A family let with a new born baby is normally cause for celebration - it is a poor landlord who does not send chocolates/flowers for the new mum, a cuddly toy for the little ones and perhaps some rubber gloves or something equally suitable for dad. But what do you do if it is an HMO and it was already full before 'new mum-to-be' was unexpectedly invited in.....
Fortunately, it does - by their very nature HMO's are transient abodes occupied by people building their lives and looking for their place in society. It is thus no surprise that single people find partners and in some cases, create new life - but with people unable to be evicted due to Covid restrictions and moving home being more of a challenge than usual, I guess we should not be surprised.
Twice this year, members have come to us with near identical stories: In an HMO licensed for 5 occupants, a male tenant of good character has invited his girlfriend to move in without the landlords knowledge, said girlfriend subsequently becomes pregnant (or perhaps that had already happened, not our business) and then we are presented with potentially 3 people living in a room for 1 in an already full house. What do you do?
As the tenant told the landlord that it was his room and if he wanted to share it, it was his business and nothing to do with the landlord, we suggested that the landlord contact the PCC Licensing team for support in persuading the tenant that the room was let on the basis of single occupancy and he did not have the right to invite others to live with him and, in addition, the accommodation was not suitable for a mother and young baby.
Unfortunately, we can only assume PCC Licensing got the wrong end of the stick as they then proceeded to threaten the landlord with prosecution for over occupation under section 72 of the Housing Act 2004. The letter ended with the terse statement that, "If it is determined that the tenant who you have a legal contract with intends to over occupy the property and or their room, then a licence holder and or manager will be required to resolve the issue".
Fortunately, the situation resolved itself before any legal action was taken. The Polish couple in question found larger accommodation and moved out, having decided themselves that the accommodation was not suitable for a family of 3.
After our experience with Case Study 1, when this one came in we took a slightly different tack. The landlord of this HMO had a male tenant who had decided to invite his partner to move into his HMO room with him and they were now expecting. Knowing that there was little prospect of help from PCC the landlord told the tenant he was in breach of his AST and the property was now over occupied, and then issued a Section 21 which requested the tenant to move out within 3 months and advised the tenant to contact PCC Housing Options stating that he and his pregnant partner were about to be homeless.
Unfortunately the advice to the tenant from Housing Options was "When your Section 21 Notice expires your landlord cannot legally evict you on xx/xx/2020. He will firstly need to apply for a Possession Order and then a Bailiffs Warrant through the courts. It is only when the warrant has been executed you cannot remain in your property."
There are a couple of issues here: Firstly, with the current ban on evictions the landlord may have served a Section 21 but he was not able to enforce it until the current ban on evictions is lifted and he/she obviously needed to do something to solve the overcrowding issue. Also, whilst not saying 'sit tight until the bailiffs come' which PCC are no longer supposed to do as they have a duty to assist as soon as the appropriate notices are served and a S21 is an appropriate notice, their response was not far off of the 'sit tight' message.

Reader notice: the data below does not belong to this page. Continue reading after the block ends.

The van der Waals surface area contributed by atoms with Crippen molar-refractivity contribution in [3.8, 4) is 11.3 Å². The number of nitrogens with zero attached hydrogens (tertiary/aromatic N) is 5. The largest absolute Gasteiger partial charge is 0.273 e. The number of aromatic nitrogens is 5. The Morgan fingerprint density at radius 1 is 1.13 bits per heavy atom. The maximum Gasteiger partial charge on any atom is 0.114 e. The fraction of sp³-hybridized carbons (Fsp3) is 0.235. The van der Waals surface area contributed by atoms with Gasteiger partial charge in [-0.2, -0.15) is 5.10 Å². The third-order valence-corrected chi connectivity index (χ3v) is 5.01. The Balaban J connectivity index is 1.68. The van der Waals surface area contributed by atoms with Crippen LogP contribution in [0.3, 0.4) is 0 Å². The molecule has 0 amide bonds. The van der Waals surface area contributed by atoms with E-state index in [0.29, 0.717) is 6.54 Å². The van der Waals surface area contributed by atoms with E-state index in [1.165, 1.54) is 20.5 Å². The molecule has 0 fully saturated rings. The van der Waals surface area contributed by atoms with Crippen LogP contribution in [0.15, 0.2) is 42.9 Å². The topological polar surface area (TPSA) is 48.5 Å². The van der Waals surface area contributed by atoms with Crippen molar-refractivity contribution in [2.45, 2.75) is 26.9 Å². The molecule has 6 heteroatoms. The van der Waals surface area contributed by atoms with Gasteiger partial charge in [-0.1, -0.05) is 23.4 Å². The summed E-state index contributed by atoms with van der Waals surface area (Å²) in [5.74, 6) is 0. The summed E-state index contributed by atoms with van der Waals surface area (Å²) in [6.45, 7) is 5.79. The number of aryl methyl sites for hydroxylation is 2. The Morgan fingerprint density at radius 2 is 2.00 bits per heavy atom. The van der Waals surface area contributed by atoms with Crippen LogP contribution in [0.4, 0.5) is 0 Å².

Our advice to landlords faced with overcrowding due to uninvited partners (and especially pregnant ones) in their HMO's is as follows:
1- Keep records of all correspondence.
2- Make it clear to your tenant in writing (email) that he/she is in breach of their AST and you cannot be accommodating as the property is only licensed for 5 or whatever the appropriate number is
3- Make sure you have an acknowledgement of receipt of this email, and keep correspondence going.
4- Advise the tenant to tell the local authority housing team (Housing Options) that they are about to be made homeless as the property only has a licence for X and that no more occupants are permitted.
5- You cannot evict the tenant anyway at the moment, so PCC advising the tenant to stick it out is a bit of a red herring at this time. The temporary ban (stay) on possession proceedings has recently been extended to September 20th and then there will be a massive queue at the courts.
6- When they are made aware of the situation by the tenant, Contact Housing Options yourself. Let them know that you only have a licence for 5, that the AST is for one person and that you will not take legal action against him/her (for violation of AST) on the understanding that he/she understands the partner does not have any right of abode and is there as a temporary visitor and he/she is urgently seeking alternative accommodation. This may seem pedantic but will help should the Licensing Team take action against you.
7- If he is an otherwise good tenant suggest he uses PDPLA 'accommodation required' form (from website). This shows you have been active in helping them address the issue.
Written & oral information and advice from the Portsmouth & District Private Landlord's Association is given in good faith, but no responsibility whatsoever is accepted by the Association or it's officers for the accuracy of it's information & advice nor shall the Association be held responsible for the consequences of reliance upon such information.